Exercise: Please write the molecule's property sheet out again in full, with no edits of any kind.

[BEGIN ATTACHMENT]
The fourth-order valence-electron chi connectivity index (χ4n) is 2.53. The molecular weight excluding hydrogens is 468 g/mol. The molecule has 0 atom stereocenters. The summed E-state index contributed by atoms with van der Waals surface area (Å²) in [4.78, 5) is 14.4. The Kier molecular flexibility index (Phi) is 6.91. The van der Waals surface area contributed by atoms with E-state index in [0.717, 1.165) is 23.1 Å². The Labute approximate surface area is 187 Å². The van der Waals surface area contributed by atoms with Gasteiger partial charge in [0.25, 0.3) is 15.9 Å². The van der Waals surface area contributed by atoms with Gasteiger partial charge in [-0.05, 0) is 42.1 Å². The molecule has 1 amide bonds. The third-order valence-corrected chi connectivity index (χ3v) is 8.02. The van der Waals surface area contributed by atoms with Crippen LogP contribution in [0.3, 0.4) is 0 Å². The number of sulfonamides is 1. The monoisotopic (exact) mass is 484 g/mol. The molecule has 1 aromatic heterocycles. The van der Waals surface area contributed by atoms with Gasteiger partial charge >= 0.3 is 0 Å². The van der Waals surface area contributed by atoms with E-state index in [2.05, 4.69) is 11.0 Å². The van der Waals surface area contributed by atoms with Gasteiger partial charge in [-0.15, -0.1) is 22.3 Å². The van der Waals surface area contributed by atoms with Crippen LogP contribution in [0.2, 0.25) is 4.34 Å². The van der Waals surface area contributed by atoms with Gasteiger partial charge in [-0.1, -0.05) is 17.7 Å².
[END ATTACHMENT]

The fourth-order valence-electron chi connectivity index (χ4n) is 2.53. The molecular weight excluding hydrogens is 468 g/mol. The molecule has 0 atom stereocenters. The summed E-state index contributed by atoms with van der Waals surface area (Å²) in [4.78, 5) is 14.4. The Kier molecular flexibility index (Phi) is 6.91. The van der Waals surface area contributed by atoms with E-state index in [0.717, 1.165) is 23.1 Å². The Labute approximate surface area is 187 Å². The van der Waals surface area contributed by atoms with Gasteiger partial charge in [0.25, 0.3) is 15.9 Å². The van der Waals surface area contributed by atoms with Gasteiger partial charge in [-0.05, 0) is 42.1 Å². The molecule has 1 amide bonds. The third-order valence-corrected chi connectivity index (χ3v) is 8.02. The van der Waals surface area contributed by atoms with Crippen LogP contribution in [0.3, 0.4) is 0 Å². The number of sulfonamides is 1. The monoisotopic (exact) mass is 484 g/mol. The molecule has 1 aromatic heterocycles. The van der Waals surface area contributed by atoms with Gasteiger partial charge >= 0.3 is 0 Å². The van der Waals surface area contributed by atoms with E-state index in [2.05, 4.69) is 11.0 Å². The van der Waals surface area contributed by atoms with Gasteiger partial charge in [-0.15, -0.1) is 22.3 Å². The van der Waals surface area contributed by atoms with Crippen LogP contribution in [0.2, 0.25) is 4.34 Å². The van der Waals surface area contributed by atoms with Gasteiger partial charge in [-0.1, -0.05) is 17.7 Å².